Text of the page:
TERMS & CONDITIONS

FAQ's

Questions:

-Which are the most common problems with water?

-What is Reverse Osmosis?

-My membrane is rated at 75 GPD but I only get 50 GPD out of it. Why?

-What factors affect my R.O.Unit´s performance?

– How does water temperature affect membrane performance?

– How does water pressure and TDS affect membrane performance?

Question: Which are the most common problems with water?

HARDNESS – A common water quality problem caused by dissolved calcium and magnesium (limestone) in water. Hard water causes scaling of pipes and hot water heaters, plumbing fixtures, etc. It makes cleaning and laundering more difficult.
LEAD – Commonly used in plumbing installation material until the late 1980´s. U.S. Safe Drinking Water Act (SDWA) standards have since set limits on the amount of lead that may be used in solder materials. Lead has been found to occur in drinking water primarily due to leaching. Lead exposure has been linked to learning deficiencies in children and, at higher levels, has been associated with hypertension in adults.
MICROBIOLOGICAL PATHOGENS – Waterborne organisms that are known to cause disease in humans. Common waterborne pathogens include fecal coliform, dysentery, cholera, hepatitis and microbial cysts such as Crytosporidium and Giardia Lamblia.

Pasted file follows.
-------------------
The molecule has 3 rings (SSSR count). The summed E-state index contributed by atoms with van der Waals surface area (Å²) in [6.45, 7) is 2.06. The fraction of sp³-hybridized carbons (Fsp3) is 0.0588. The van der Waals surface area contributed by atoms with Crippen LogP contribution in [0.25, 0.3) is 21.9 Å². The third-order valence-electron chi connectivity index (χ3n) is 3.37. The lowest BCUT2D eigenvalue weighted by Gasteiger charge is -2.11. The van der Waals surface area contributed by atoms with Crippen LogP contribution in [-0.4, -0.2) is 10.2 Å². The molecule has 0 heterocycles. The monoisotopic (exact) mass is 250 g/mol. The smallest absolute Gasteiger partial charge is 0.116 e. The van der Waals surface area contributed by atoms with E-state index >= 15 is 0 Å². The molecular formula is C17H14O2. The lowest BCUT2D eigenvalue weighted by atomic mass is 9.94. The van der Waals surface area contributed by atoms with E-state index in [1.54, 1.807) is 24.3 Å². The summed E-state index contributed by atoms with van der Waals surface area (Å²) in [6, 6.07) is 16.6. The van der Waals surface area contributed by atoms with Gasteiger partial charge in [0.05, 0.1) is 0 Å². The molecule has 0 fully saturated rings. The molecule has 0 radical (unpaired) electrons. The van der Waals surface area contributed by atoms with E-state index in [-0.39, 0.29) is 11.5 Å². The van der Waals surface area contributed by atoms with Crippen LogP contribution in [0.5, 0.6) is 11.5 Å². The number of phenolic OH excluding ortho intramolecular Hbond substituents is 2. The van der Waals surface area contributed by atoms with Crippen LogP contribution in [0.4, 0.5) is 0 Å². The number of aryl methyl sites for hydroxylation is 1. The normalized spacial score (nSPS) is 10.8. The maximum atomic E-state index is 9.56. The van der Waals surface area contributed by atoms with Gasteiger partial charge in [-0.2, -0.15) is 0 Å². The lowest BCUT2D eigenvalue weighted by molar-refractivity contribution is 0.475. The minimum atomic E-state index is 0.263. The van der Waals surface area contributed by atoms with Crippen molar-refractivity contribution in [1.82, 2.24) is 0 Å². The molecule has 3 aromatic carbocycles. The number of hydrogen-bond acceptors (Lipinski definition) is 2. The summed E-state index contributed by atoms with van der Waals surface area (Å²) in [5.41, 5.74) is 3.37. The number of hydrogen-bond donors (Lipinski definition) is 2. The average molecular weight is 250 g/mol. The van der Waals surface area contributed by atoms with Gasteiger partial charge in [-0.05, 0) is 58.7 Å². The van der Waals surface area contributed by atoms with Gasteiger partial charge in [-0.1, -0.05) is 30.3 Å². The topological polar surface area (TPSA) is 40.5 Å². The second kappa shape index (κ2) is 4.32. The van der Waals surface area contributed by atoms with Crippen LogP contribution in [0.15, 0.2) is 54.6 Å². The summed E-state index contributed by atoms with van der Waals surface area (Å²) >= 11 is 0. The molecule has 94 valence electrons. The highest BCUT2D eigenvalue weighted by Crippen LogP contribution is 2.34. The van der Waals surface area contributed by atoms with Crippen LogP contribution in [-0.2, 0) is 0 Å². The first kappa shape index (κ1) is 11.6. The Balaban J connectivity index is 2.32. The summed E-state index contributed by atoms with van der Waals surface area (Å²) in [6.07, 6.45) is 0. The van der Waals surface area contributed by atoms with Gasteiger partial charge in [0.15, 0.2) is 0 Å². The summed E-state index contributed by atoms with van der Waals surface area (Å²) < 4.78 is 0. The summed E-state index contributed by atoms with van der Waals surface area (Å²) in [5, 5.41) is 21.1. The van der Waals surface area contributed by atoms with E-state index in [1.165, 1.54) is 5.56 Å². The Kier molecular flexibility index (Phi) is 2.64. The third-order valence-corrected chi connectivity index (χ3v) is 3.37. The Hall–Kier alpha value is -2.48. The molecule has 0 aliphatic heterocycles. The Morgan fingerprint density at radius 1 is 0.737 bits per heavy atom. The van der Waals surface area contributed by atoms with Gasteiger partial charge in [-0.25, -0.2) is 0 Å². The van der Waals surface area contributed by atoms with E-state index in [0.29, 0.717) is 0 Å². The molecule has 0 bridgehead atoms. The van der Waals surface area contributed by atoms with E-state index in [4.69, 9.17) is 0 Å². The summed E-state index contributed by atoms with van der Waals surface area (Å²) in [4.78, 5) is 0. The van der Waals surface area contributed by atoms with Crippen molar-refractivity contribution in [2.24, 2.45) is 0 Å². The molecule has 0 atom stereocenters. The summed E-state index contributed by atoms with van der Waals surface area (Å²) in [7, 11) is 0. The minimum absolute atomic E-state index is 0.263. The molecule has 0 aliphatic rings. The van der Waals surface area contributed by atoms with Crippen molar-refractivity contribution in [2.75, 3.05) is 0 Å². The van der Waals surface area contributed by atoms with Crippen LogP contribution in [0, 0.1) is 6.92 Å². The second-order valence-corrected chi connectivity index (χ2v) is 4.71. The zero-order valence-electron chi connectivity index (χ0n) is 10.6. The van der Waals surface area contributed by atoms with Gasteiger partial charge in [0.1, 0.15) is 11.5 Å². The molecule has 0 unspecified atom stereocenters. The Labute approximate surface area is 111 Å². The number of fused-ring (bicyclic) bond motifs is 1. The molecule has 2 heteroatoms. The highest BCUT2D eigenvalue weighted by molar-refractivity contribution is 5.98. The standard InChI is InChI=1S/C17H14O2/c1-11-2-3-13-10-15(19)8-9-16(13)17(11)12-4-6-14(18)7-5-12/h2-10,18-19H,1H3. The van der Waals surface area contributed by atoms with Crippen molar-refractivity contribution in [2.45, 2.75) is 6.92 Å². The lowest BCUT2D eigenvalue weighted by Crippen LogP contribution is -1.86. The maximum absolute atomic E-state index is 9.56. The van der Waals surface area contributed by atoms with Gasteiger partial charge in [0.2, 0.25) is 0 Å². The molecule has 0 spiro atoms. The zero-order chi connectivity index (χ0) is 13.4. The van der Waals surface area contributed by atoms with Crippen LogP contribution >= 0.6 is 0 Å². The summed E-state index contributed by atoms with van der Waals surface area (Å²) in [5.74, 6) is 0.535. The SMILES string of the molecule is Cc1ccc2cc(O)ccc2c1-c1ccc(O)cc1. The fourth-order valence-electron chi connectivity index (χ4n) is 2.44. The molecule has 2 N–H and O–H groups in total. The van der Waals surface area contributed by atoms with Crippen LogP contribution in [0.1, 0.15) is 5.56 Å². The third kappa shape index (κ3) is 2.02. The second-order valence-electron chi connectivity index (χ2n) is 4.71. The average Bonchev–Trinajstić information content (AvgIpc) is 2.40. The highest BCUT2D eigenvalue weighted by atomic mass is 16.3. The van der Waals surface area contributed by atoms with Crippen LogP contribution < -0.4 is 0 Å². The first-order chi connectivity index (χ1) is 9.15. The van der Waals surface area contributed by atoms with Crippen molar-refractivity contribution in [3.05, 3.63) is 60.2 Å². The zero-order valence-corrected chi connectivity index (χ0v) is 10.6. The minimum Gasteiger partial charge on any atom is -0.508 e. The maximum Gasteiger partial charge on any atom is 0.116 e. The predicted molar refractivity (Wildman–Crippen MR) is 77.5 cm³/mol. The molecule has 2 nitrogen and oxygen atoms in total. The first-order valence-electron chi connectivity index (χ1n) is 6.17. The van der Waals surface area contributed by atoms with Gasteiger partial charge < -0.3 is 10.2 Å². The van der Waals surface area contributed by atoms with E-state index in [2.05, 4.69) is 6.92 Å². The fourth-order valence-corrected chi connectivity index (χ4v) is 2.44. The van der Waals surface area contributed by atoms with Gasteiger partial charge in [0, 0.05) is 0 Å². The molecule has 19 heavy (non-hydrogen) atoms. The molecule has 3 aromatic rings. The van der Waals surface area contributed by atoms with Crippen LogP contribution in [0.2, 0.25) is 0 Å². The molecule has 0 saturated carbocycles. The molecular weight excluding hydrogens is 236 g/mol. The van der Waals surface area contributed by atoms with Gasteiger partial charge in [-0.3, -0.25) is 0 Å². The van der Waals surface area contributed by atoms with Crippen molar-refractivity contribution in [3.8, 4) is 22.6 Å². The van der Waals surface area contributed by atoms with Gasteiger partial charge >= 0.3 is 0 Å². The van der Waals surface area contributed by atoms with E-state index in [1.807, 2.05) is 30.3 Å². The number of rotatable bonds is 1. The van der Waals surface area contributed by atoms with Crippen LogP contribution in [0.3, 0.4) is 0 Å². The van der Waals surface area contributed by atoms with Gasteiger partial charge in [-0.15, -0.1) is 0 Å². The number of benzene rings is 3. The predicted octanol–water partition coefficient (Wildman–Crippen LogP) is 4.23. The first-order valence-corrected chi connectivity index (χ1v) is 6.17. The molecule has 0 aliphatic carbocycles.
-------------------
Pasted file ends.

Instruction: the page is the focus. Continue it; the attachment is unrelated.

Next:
NITRATES: Nitrogen compounds are ussually found in surface and well water, in rural zones. It appears as a concecuence of the use of nitrogen based fertilizers. High nitrogen levels can interfer in the oxygen transport process, mainly in babies.
HEAVY METALS: Mercury, zinc, copper and cadmium are present in water due to industrial trash. These metals can cause physiological demage in the human, including central nerviuos system deterioration.
ORGANIC CHEMICALS – A group of chemicals commonly referred to as Volatile Organic Compounds (VOCs). There are over 80 VOCs regulated by the SDWA. Typical VOCs include benzene, trichloethylene, and chlordane. High levels of exposure to VOCs have been linked to a variety of cancers and organ damage.
TRIHALOMETHANES (THMs) – THMs are the first organic chemicals regulated by the SDWA. THMs are a byproduct of the chlorine disinfection process. THMs are formed when chlorine reacts with other organic compounds in water. THMs are known carcinogens and have been linked to bladder cancer. Arsenic: Arsenic enters in water naturally or due to insdustrial process. It is realted to several kind of cancer, can demage circulatory system and central nervous system.
SULPHUR – A naturally occurring objectionable substance which contributes a “rotten egg” like odor to drinking water and is also known to be very corrosive to plumbing products and materials.
RADIOLOGICAL SUBSTANCES – Radium and its related cousins may be found in groundwater supplies. They are known cancer causing substances in humans. Radium exposure is through drinking and cooking while radon exposure is normally through inhalation.ASBESTOS – A construction material commonly used in insulation, building materials, or certain types of water piping. However, it has been linked to lung and bladder cancer in humans. pH: Is related to the acidity and alkalinity of th ewater. High acidity is corrosive and high alkalinity can arise in aestetic problems.

Question: What is Reverse Osmosis?

Osmosis is a natural selective process, on which some materials can pass through a semipermeable membrane, others cannot. Living cells are natural membranes. The water can pas much more readily than the dissolved minerals, from the more diluted solution to the more concentrated solution.